Growing a garden is an invitation for trouble: thousands of other beings–from deer and woodchucks to bacteria and fungi–will be eyeing your vegetables just as hungrily as you are. While a good fence will keep the larger foes from your crops, the smaller ones are usually held at bay by the plant’s own defense systems. The key is providing the conditions that allow the plant to be as strong and resilient as possible.

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Below is a list of common troubles seen in garden plants during their early years, along with tips on keeping your seedlings strong, healthy, and resilient.

  1. Damping Off. Damping off is probably the single most common ailment seen in seedlings grown indoors. It is a fungal affliction in which the young seedling’s stem withers at soil level; the seedling topples over and usually dies. The conditions that cause damping off are a combination of moisture and poor air circulation and moderate temperatures. The key to avoiding damping off is to refrain from overwatering–let the surface of the soil dry out a bit before each watering. It also helps to improve air flow, either with a fan or by moving your trays from a stuffy room to one that experiences greater air exchange. Some crops are notorious for damping off problems even when near-optimal conditions are provided: onions seem to be the most susceptible. (We lose some to damping off nearly every year.) Consider a damped off seedling or two to be a rite of passage–and then act quickly to improve conditions.
  2. Leaves turning purple. This condition arises in April and later, mainly, when your young seedlings have exhausted the available phosphorus in their potting soil. Organic phosphorus is released slowly, and only limited amounts are available in mixes that are designed for seedlings. If your seedlings are hanging out for too long in their trays without being transplanted, you will likely see their leaves begin to turn purpleish. Luckily, nearly all seedlings will recover from this state when transplanted to a healthy, well-composted garden soil; they may shed a leaf or two, but they’ll probably do fine in the end.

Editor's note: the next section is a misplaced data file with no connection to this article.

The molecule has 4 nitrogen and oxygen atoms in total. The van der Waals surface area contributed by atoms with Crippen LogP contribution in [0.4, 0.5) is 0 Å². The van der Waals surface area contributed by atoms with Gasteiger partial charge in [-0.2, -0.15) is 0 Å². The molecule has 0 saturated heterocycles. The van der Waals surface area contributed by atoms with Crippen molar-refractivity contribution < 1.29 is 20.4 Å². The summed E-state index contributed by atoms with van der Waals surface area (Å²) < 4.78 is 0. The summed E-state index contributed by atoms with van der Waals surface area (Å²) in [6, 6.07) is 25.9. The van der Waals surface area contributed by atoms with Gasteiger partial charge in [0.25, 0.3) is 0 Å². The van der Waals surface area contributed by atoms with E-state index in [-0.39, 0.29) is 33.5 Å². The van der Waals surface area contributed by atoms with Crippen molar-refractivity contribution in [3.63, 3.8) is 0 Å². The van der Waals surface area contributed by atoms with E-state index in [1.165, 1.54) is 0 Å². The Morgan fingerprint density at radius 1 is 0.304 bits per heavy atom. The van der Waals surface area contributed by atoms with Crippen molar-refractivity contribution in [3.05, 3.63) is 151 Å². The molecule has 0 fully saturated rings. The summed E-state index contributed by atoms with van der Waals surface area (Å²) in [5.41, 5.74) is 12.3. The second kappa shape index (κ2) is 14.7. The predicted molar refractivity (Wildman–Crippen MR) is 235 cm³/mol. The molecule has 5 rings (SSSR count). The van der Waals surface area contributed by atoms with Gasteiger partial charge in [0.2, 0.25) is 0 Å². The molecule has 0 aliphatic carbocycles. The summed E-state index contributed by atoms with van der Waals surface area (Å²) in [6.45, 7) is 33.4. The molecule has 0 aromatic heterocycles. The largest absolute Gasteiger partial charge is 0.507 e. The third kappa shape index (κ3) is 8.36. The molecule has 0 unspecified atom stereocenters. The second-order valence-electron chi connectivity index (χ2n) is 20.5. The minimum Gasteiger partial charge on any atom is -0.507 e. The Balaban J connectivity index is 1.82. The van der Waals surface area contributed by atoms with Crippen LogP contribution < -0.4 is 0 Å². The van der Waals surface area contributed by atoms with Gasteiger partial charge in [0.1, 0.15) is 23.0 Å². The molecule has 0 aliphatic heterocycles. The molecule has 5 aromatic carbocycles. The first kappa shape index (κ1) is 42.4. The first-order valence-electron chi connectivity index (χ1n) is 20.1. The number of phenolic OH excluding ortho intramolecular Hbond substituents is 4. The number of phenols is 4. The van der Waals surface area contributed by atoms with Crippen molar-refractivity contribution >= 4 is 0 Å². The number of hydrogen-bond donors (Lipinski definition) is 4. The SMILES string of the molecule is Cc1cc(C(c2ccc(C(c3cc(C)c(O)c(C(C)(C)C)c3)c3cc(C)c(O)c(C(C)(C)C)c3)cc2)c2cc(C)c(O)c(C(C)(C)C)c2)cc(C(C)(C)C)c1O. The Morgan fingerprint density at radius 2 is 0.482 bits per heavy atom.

3. Yellow leaves/failure to thrive. Yellowing leaves are usually a symptom of nitrogen deficiency, which is usually only a problem in a potting soil that is not fully amended with compost and organic amendments such as seedmeals. Be sure that if you are using a sterile soilless mix that it either comes with fertilizer included or you are providing some yourself–or, better yet, choose an organic, compost-based mix from the start. But do be aware that any potting soil has limited resources to share with a seedling; keeping a seedling in a tray for too long will allow the plant to suck all the nutrition from the soil. Staying on top of transplanting will prevent such conditions.
  4. Tall, spindly seedlings. Thin, stretched out, pale seedlings are called “leggy.” The condition arises from two causes: inadequate light and an overcrowded tray. I’ve said it once and I’ll say it again: a sunny windowsill is usually not bright enough to grow good seedlings. Most leggy seedlings are grown on such a windowsill. Get a shop light with fluorescent bulbs or build a cold frame–you’ll be amazed at how legginess goes away completely. If you believe your light is sufficient, examine the density of your seedlings: once the leaves of neighboring seedlings actually begin to touch each other, a race for light and air begins that makes the seedlings grow taller without filling out horizontally at the same time. If this is the case, either transplant immediately (if the timing is right for the variety) or pot up your seedlings to larger containers.

And with that, this series on seed-starting comes to an end. There is much more that could be written–growing food is an incredibly complex (and yet straightforward!) endeavor about which I could talk or write almost indefinitely. However, there are orders to ship and seeds to sow here, soil to prepare and a fence to mend. Spring is here, and the window of opportunity for so many great garden efforts is opening. Dive in, and good luck!

Originally published on the Hudson Valley Seed Library blog

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Doug Muller is co-founder of the Hudson Valley Seed Library. While teaching in Miami, he dreamed of getting back to his roots in upstate New York. In 2005 he returned, learning everything it takes to farm by hand and run a seed company. For more garden tips and to browse the seed catalog, visit You can also follow the seed library on Facebook and Twitter. Read more >